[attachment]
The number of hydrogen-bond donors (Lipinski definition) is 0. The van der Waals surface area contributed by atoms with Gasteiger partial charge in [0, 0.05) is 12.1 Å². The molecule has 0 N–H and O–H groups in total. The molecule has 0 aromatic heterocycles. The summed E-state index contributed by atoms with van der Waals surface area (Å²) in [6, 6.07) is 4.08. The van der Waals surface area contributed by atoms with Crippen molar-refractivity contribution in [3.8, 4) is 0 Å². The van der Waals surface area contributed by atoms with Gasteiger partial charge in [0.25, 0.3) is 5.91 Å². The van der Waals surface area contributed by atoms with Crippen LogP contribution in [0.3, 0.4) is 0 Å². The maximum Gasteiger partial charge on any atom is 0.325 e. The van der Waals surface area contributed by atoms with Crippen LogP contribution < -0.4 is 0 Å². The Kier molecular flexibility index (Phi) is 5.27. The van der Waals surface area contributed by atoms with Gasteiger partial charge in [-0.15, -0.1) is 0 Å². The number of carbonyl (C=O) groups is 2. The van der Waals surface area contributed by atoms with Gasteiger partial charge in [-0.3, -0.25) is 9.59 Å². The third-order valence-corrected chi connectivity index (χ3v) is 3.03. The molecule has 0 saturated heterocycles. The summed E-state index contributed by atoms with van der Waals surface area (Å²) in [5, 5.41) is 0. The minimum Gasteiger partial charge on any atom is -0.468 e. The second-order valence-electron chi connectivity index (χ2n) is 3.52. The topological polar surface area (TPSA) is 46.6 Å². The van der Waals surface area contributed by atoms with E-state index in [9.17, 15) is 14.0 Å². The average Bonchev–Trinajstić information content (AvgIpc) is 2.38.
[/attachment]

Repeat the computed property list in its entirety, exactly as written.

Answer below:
The number of hydrogen-bond donors (Lipinski definition) is 0. The van der Waals surface area contributed by atoms with Gasteiger partial charge in [0, 0.05) is 12.1 Å². The molecule has 0 N–H and O–H groups in total. The molecule has 0 aromatic heterocycles. The summed E-state index contributed by atoms with van der Waals surface area (Å²) in [6, 6.07) is 4.08. The van der Waals surface area contributed by atoms with Crippen molar-refractivity contribution in [3.8, 4) is 0 Å². The van der Waals surface area contributed by atoms with Gasteiger partial charge in [0.25, 0.3) is 5.91 Å². The van der Waals surface area contributed by atoms with Crippen LogP contribution in [0.3, 0.4) is 0 Å². The maximum Gasteiger partial charge on any atom is 0.325 e. The van der Waals surface area contributed by atoms with Crippen LogP contribution < -0.4 is 0 Å². The Kier molecular flexibility index (Phi) is 5.27. The van der Waals surface area contributed by atoms with Gasteiger partial charge in [-0.15, -0.1) is 0 Å². The number of carbonyl (C=O) groups is 2. The van der Waals surface area contributed by atoms with Gasteiger partial charge in [-0.3, -0.25) is 9.59 Å². The third-order valence-corrected chi connectivity index (χ3v) is 3.03. The molecule has 0 saturated heterocycles. The summed E-state index contributed by atoms with van der Waals surface area (Å²) in [5, 5.41) is 0. The minimum Gasteiger partial charge on any atom is -0.468 e. The second-order valence-electron chi connectivity index (χ2n) is 3.52. The topological polar surface area (TPSA) is 46.6 Å². The van der Waals surface area contributed by atoms with E-state index in [9.17, 15) is 14.0 Å². The average Bonchev–Trinajstić information content (AvgIpc) is 2.38.